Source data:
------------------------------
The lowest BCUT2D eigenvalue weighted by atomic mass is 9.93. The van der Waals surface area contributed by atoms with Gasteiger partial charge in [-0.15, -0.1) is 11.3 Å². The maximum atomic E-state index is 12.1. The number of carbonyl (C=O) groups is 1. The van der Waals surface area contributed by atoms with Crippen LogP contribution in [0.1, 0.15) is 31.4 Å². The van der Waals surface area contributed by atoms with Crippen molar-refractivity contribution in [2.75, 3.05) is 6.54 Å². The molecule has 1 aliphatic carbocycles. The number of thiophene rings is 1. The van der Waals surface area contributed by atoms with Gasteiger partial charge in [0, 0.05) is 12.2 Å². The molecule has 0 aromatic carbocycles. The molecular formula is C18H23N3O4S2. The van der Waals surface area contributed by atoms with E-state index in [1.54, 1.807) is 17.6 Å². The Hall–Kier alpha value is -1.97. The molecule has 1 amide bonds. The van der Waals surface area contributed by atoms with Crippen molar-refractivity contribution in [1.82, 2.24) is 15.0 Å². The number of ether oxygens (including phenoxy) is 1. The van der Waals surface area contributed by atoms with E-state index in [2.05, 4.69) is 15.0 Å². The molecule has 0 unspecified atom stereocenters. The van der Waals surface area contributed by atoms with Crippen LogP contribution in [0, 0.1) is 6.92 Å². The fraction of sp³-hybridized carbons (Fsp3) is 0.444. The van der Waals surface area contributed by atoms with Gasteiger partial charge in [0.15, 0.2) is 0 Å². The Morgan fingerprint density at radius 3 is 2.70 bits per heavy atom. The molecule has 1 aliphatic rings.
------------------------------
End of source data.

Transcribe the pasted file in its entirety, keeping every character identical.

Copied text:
The lowest BCUT2D eigenvalue weighted by atomic mass is 9.93. The van der Waals surface area contributed by atoms with Gasteiger partial charge in [-0.15, -0.1) is 11.3 Å². The maximum atomic E-state index is 12.1. The number of carbonyl (C=O) groups is 1. The van der Waals surface area contributed by atoms with Crippen LogP contribution in [0.1, 0.15) is 31.4 Å². The van der Waals surface area contributed by atoms with Crippen molar-refractivity contribution in [2.75, 3.05) is 6.54 Å². The molecule has 1 aliphatic carbocycles. The number of thiophene rings is 1. The van der Waals surface area contributed by atoms with Gasteiger partial charge in [0, 0.05) is 12.2 Å². The molecule has 0 aromatic carbocycles. The molecular formula is C18H23N3O4S2. The van der Waals surface area contributed by atoms with E-state index in [1.54, 1.807) is 17.6 Å². The Hall–Kier alpha value is -1.97. The molecule has 1 amide bonds. The van der Waals surface area contributed by atoms with Crippen molar-refractivity contribution in [1.82, 2.24) is 15.0 Å². The number of ether oxygens (including phenoxy) is 1. The van der Waals surface area contributed by atoms with E-state index in [2.05, 4.69) is 15.0 Å². The molecule has 0 unspecified atom stereocenters. The van der Waals surface area contributed by atoms with Crippen LogP contribution in [0, 0.1) is 6.92 Å². The fraction of sp³-hybridized carbons (Fsp3) is 0.444. The van der Waals surface area contributed by atoms with Gasteiger partial charge in [0.15, 0.2) is 0 Å². The Morgan fingerprint density at radius 3 is 2.70 bits per heavy atom. The molecule has 1 aliphatic rings.